Manage your passwords and keep them different

With the ever growing list of sites that require a Too many keys or passwords are hard to managepassword to sign on we all have the same problem of managing these passwords and user id’s. We are told to keep them safe, not to write them down and to change them often. We are also told that they should not be easy to guess so don’t use pet names, birthdays or your favourite colour.  This can put us in a real catch-22 situation. How do you manage to remember all those passwords and leave yourself vulnerable to hacking and someone breaking into your accounts?

There are a number of common approaches to solving the password management problem

Use the same password everywhere – This is really NOT recommended! The problem with this approach is that you really need to trust every one of the sites that you use to be secure and keep your password safe. If your password is compromised on one site then they instantly have your password on a lot of sites.

Use a couple of different passwords for different ‘types’ of site – This is a variation on the first choice but at least you can use a password for banking or financial sites that is different to the one you use for twitter and that membership site you just joined. If one type of password is compromised then it won’t immediately expose you everywhere. Better but still not recommended.

Use different passwords and write them down – How many of us have seen a computer screen with post-it notes and passwords stuck on it. This is secure if no-one can access your computer but in the case of robbery you have all your passwords easily accessible for someone (who let’s face it – if they are breaking in and stealing from you, has already failed the honesty test!). If you use this then think about keeping them in a plain notebook in a secure location.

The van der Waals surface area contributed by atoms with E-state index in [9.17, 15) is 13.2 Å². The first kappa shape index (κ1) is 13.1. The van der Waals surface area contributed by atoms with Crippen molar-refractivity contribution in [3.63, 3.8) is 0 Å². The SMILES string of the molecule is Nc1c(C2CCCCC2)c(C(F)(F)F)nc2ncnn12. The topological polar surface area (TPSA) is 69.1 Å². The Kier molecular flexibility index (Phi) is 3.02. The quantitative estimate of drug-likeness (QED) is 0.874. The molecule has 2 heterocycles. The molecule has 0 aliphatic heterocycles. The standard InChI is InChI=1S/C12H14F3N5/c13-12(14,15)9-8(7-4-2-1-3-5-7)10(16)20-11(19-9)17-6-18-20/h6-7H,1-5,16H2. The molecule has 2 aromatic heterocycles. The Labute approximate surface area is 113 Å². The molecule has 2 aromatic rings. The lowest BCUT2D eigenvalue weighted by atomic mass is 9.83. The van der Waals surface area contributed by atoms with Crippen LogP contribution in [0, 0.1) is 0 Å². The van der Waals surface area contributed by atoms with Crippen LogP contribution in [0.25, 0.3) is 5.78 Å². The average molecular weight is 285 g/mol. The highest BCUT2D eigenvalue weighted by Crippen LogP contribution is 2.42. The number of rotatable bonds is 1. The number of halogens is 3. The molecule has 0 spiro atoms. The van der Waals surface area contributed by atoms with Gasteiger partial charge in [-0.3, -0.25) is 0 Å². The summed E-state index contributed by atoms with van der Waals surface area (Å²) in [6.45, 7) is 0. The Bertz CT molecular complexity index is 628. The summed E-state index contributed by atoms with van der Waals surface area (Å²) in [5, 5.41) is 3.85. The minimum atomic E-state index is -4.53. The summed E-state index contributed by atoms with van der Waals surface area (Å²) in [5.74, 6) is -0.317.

Use some sort of password management tool – You can use a program to manage your passwords and there are many on the market, some are free and some require a licence to be purchased. The advantage with these is that you typically have to remember only one more complicated password and all of your other passwords are stored securely in one place. Most of these tools will also help to generate strong passwords that would be hard to crack – and if they are broken then you are only exposed in one place. This is the recommended option.

An example of a password management tool

I use a password management tool called KeePass Password Safe which is an open source program that is freely available and comes in a standard and portable installation. That means you can either run it as a ‘normal’ application on your computer or install it on a USB Key and be able to run it on any computer without installing it there.

KeePass allows me to sort all my passwords into groups and folders in much the same way that you sort documents on your computer. It also provides shortcuts so that I can enter my user id and password into any site that I have stored – it even stores the site so that it can be opened up from within the tool.

The following are screenshots from the KeePass website. Which show signing on, creating a new entry to store password and other account details, the main window with all the different accounts organised and stored, and finally the password generator that allows you to easily create strong passwords.

Enter a strong master password to your password manager Enter a new password and userid into KeyPassThe main KeyPass password management screen The password generator screen from KeyPass

I would strongly suggest using a password management tool of some type that to protect your sensitive account information. Make sure that you also back up this information (but of course you back up your information don’t you?)

KeePass Password Safe will allow you to print out all your information that you could keep locked away somewhere safe.

If you would like any assistance with selecting a tool that is appropriate for you then let me know.

Here’s to your passwords being secure and strong,

Brian
your ‘peoples geek’

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